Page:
jet lag, reduce jet lag, effects of jet lag

New Pill Not the Only Way to Beat Jet Lag

December 03, 2008 02:30 PM
by Sarah Amandolare
A new drug proven to reduce jet lag won’t be on the market for at least three years, but in the meantime travelers have other options.

Tasimelteon: The Miracle Cure?

A new drug developed by Vanda Pharmaceuticals has been found to reduce the effects of jet lag, but won’t be available for at least three more years.

Two clinical trials have shown that the drug, called tasimelteon, helps reset “the body’s natural sleep rhythms,” according to CNN. Volunteer participants “whose sleep pattern had been delayed by five hours” were able to fall asleep more quickly and stay asleep longer after taking tasimelteon, CNN reported.

Tasimelteon “mimics the effects of melatonin,” a naturally occurring human hormone that regulates circadian rhythm, the human body’s clock. Although melatonin products are readily available over the counter in the United States, such products “are not monitored by the Food and Drug Administration,” according to CNN.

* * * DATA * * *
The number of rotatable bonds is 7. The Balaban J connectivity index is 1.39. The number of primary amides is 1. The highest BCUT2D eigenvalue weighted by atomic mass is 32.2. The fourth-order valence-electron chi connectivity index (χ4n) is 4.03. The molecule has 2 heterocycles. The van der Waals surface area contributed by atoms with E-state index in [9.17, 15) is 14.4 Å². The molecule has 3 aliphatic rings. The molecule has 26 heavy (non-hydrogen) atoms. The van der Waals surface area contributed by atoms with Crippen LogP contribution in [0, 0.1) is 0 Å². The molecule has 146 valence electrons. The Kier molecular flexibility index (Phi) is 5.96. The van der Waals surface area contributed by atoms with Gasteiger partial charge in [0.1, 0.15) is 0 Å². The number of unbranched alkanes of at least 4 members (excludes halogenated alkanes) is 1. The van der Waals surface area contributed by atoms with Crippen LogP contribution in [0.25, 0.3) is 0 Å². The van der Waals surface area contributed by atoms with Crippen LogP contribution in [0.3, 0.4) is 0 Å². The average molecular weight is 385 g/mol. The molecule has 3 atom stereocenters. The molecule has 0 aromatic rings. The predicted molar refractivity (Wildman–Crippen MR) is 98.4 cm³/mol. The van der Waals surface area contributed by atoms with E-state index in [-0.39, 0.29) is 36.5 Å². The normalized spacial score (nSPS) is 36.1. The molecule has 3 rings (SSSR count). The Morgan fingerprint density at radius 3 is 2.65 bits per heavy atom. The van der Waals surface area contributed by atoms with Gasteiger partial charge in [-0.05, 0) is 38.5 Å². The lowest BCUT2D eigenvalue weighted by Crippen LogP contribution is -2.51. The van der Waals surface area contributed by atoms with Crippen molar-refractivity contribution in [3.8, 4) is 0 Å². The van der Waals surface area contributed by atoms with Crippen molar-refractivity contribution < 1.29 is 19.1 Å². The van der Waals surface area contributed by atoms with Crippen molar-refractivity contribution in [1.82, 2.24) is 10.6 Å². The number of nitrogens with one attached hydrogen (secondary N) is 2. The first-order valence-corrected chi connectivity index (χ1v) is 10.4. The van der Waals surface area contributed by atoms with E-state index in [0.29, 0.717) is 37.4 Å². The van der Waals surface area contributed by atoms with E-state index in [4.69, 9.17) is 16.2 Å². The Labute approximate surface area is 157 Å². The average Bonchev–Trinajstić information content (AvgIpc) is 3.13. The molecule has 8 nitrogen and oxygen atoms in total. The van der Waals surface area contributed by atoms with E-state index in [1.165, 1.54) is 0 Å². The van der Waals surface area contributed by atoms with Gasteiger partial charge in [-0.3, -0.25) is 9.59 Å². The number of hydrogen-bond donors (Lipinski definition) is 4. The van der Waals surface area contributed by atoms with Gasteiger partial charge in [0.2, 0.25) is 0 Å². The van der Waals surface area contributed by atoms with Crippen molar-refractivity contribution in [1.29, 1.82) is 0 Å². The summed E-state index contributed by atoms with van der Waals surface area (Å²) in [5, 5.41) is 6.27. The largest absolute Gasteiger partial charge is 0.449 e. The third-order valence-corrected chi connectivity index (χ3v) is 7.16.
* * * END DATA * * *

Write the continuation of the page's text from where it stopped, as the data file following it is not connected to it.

In the meantime, while tasimelteon awaits official approval, there are other options for travelers hoping to maintain a normal sleep schedule this holiday season. For example, the naturally occurring extract derived from the bark of the French maritime pine tree can cut jet lag symptoms in half and reduce lower leg edema, according to Natural News.

And in May 2008, a Harvard Medical School study proposed that a 16-hour fast could reset the body’s clock when crossing multiple time zones.
But the simplest jet lag remedy of all could just be the most expensive one—upgrading to business class to avoid the upright seats found in coach. “It’s a problem sleeping upright,” said Dr. Greg Belensky, director of the University of Washington Sleep and Performance Research Center, to The New York Times. “The body has to push out adrenaline-like compounds to keep the blood flow to the brain adequate,” Belensky noted.

Reference: Sleep and Insomnia Guides


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